Defender of the Faith: Irenaeus

As an inheritor of a great spiritual ancestry, Irenaeus carried on a continuum of Christian discipleship and a legacy of personal investment.

Scholars place Irenaeus’ birth anywhere from 120 to 140 AD. In 177, eleven years after the martyrdom of Polycarp, Irenaeus went to Gaul and became the Bishop of Lugdunum in Gaul, which is today Lyons, France. One French church historian, Gregory of Tours, in his History of the French Church tells us that Irenaeus’ preaching and ministry alone quickly converted almost the whole of Lyons. It is most assured that the sheep of his flock in Lyons suffered persecution from Marcus Aurelius.

 

Irenaeus grew up in Smyrna, one of the greatest cities in Asia Minor. He was the son of Christian parents, who at an early age placed him under the tutelage and discipleship of Polycarp of Smyrna. The influence of this stalwart of the Christian faith upon this young man was remarkable. Polycarp was the disciple of John, the disciple of Christ, and author of three New Testament epistles, the Gospel according to John, and Revelation. Irenaeus’ bold mentor was martyred in Smyrna in 166, burned at the stake for refusing to blaspheme Christ.

Irenaeus would have been in the prime of life when he heard his mentor say to his persecutors–facing lions and fire–“I have served him these fourscore and six years, and he never did me any harm, but much good, and how can I blaspheme my King and my Savior?”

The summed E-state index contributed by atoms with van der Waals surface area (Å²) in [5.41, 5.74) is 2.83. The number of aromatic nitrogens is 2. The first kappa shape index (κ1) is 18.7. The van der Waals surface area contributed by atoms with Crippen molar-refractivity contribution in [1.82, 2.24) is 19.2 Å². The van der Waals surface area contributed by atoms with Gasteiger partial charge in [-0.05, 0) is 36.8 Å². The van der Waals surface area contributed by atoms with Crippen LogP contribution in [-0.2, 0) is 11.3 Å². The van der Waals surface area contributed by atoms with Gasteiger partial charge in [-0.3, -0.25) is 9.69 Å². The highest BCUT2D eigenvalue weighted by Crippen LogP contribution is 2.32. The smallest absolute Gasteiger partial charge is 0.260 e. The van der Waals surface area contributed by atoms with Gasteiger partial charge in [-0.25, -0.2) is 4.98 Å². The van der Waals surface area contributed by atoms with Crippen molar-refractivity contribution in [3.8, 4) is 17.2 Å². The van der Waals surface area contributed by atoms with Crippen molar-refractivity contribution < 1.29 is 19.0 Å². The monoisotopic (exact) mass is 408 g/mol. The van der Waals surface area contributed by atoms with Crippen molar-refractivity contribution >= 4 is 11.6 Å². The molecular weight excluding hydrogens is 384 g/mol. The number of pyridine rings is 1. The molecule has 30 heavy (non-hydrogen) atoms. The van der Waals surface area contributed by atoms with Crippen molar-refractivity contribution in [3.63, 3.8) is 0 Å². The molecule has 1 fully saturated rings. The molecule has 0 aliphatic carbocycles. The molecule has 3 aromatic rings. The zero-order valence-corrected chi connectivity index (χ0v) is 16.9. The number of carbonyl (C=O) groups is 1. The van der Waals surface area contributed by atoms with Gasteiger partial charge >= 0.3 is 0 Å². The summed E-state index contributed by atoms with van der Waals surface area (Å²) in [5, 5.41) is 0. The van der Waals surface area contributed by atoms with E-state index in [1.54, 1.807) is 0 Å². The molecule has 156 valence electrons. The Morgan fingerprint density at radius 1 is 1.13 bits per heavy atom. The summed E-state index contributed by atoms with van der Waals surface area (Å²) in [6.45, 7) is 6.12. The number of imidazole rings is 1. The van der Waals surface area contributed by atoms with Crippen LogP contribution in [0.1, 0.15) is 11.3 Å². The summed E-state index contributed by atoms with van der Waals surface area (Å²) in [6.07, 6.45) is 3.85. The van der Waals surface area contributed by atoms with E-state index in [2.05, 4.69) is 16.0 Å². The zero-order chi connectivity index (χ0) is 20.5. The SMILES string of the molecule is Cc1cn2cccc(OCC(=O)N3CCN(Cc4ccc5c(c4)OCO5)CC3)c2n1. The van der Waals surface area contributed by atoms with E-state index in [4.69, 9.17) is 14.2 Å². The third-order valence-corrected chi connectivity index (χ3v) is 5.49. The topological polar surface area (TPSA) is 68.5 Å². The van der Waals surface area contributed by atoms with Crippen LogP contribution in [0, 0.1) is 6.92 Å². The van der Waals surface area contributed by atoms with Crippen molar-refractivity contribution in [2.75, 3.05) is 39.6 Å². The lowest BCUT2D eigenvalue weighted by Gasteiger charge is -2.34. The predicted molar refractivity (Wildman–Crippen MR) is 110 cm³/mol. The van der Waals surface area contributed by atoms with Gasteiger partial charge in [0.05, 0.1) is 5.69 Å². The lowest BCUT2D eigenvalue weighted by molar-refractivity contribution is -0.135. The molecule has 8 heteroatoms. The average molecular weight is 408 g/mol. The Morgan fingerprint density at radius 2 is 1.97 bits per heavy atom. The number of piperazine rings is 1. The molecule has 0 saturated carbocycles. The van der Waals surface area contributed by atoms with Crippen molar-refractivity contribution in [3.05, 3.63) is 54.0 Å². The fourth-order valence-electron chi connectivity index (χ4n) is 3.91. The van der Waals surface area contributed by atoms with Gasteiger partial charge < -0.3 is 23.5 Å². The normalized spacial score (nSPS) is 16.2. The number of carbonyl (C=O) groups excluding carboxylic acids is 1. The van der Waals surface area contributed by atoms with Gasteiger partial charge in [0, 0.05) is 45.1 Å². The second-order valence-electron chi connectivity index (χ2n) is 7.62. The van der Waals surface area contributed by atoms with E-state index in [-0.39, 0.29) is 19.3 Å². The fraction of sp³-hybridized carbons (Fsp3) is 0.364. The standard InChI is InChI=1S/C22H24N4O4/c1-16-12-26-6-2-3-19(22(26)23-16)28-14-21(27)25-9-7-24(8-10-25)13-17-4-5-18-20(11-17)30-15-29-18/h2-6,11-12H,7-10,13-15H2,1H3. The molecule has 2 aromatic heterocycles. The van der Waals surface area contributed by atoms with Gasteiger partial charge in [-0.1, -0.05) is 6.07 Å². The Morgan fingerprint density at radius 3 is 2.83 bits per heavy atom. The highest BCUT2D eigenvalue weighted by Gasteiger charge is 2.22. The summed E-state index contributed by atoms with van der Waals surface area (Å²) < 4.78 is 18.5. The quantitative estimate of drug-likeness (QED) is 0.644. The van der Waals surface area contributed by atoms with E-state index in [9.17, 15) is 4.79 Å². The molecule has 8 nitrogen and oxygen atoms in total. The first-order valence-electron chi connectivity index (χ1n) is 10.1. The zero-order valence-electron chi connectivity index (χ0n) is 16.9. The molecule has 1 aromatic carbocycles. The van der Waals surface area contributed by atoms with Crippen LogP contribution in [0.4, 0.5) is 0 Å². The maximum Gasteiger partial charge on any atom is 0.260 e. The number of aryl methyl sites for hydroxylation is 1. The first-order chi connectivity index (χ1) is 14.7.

As an inheritor of a great spiritual ancestry, Irenaeus carried on a continuum of Christian discipleship and a legacy of personal investment. Everyone from Luke to Paul, Barnabas to John, and Polycarp to Athanasius, addressed their works of theology, polemics, or apologetics to their sons in the faith—Theophilus, Timothy, John Mark and others. Ancient letters were written to specific people in a specific community, not for a “market” as is often done in the present age..

Scholars place Irenaeus’ birth anywhere from 120 to 140 AD. In 177, eleven years after the martyrdom of Polycarp, Irenaeus went to Gaul and became the Bishop of Lugdunum in Gaul, which is today Lyons, France. One French church historian, Gregory of Tours, in his History of the French Church tells us that Irenaeus’ preaching and ministry alone quickly converted almost the whole of Lyons. It is most assured that the sheep of his flock in Lyons suffered persecution from Marcus Aurelius.

It is rumored that Irenaeus himself died a martyr in 202. His remains were buried under the church of St. John in Lyons, and the church was renamed the church of St. Irenaeus. The matter of his martyrdom has been debated, since neither his disciple, Hippolytus, or other contemporaries note the details of his death. In all honesty, little is known of his life. Yet much is made of his writings and legacy, which is as rich biblically as it is relationally.

Irenaeus was one of the first theologians to give “a full confutation of the heresies that had been broached since the introduction of Christianity, as historian William Cunningham wrote, “he knew and understood them.” Cunningham further notes that Irenaeus used more Scripture than any other apologist up until his time. The master apologist Justin Martyr was an elder contemporary of Irenaeus, yet even his works do not bleed so much Bible.

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